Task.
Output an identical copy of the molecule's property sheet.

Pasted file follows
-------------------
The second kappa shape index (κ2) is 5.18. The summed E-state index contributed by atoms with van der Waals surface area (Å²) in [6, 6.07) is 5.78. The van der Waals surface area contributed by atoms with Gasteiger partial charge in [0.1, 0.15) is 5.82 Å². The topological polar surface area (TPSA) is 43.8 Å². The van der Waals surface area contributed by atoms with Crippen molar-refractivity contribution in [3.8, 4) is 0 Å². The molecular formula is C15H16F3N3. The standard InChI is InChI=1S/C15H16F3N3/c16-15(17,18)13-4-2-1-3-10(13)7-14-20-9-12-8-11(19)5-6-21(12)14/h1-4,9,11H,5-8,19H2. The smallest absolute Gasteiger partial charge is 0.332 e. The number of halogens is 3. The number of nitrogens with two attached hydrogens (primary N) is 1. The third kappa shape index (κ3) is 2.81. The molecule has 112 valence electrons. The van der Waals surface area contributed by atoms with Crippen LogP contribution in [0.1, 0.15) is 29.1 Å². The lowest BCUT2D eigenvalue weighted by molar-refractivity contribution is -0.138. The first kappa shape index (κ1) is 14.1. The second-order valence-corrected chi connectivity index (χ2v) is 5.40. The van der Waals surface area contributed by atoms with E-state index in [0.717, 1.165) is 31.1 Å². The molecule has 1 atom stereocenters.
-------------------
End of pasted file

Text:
The second kappa shape index (κ2) is 5.18. The summed E-state index contributed by atoms with van der Waals surface area (Å²) in [6, 6.07) is 5.78. The van der Waals surface area contributed by atoms with Gasteiger partial charge in [0.1, 0.15) is 5.82 Å². The topological polar surface area (TPSA) is 43.8 Å². The van der Waals surface area contributed by atoms with Crippen molar-refractivity contribution in [3.8, 4) is 0 Å². The molecular formula is C15H16F3N3. The standard InChI is InChI=1S/C15H16F3N3/c16-15(17,18)13-4-2-1-3-10(13)7-14-20-9-12-8-11(19)5-6-21(12)14/h1-4,9,11H,5-8,19H2. The smallest absolute Gasteiger partial charge is 0.332 e. The number of halogens is 3. The number of nitrogens with two attached hydrogens (primary N) is 1. The third kappa shape index (κ3) is 2.81. The molecule has 112 valence electrons. The van der Waals surface area contributed by atoms with Crippen LogP contribution in [0.1, 0.15) is 29.1 Å². The lowest BCUT2D eigenvalue weighted by molar-refractivity contribution is -0.138. The first kappa shape index (κ1) is 14.1. The second-order valence-corrected chi connectivity index (χ2v) is 5.40. The van der Waals surface area contributed by atoms with E-state index in [0.717, 1.165) is 31.1 Å². The molecule has 1 atom stereocenters.